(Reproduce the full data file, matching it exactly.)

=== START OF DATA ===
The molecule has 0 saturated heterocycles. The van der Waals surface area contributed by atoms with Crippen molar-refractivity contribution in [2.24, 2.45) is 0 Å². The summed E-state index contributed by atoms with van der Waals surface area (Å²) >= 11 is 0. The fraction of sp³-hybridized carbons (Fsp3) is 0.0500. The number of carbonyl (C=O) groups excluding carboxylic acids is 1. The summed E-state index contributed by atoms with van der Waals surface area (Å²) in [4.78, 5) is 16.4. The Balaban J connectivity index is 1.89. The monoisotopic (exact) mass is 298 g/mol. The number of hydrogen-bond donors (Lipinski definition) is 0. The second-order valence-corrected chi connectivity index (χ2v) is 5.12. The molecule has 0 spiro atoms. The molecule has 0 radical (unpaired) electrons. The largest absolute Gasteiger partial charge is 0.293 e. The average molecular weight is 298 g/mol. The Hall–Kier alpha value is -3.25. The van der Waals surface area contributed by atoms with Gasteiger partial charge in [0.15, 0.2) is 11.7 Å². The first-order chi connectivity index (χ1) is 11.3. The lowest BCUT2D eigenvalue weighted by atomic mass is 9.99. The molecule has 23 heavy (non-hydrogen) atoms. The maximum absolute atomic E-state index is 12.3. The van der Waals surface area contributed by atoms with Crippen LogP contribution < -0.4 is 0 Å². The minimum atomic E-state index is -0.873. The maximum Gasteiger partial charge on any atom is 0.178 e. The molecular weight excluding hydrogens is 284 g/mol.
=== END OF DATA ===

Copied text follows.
The molecule has 0 saturated heterocycles. The van der Waals surface area contributed by atoms with Crippen molar-refractivity contribution in [2.24, 2.45) is 0 Å². The summed E-state index contributed by atoms with van der Waals surface area (Å²) >= 11 is 0. The fraction of sp³-hybridized carbons (Fsp3) is 0.0500. The number of carbonyl (C=O) groups excluding carboxylic acids is 1. The summed E-state index contributed by atoms with van der Waals surface area (Å²) in [4.78, 5) is 16.4. The Balaban J connectivity index is 1.89. The monoisotopic (exact) mass is 298 g/mol. The number of hydrogen-bond donors (Lipinski definition) is 0. The second-order valence-corrected chi connectivity index (χ2v) is 5.12. The molecule has 0 spiro atoms. The molecule has 0 radical (unpaired) electrons. The largest absolute Gasteiger partial charge is 0.293 e. The average molecular weight is 298 g/mol. The Hall–Kier alpha value is -3.25. The van der Waals surface area contributed by atoms with Gasteiger partial charge in [0.15, 0.2) is 11.7 Å². The first-order chi connectivity index (χ1) is 11.3. The lowest BCUT2D eigenvalue weighted by atomic mass is 9.99. The molecule has 23 heavy (non-hydrogen) atoms. The maximum absolute atomic E-state index is 12.3. The van der Waals surface area contributed by atoms with Crippen LogP contribution < -0.4 is 0 Å². The minimum atomic E-state index is -0.873. The maximum Gasteiger partial charge on any atom is 0.178 e. The molecular weight excluding hydrogens is 284 g/mol.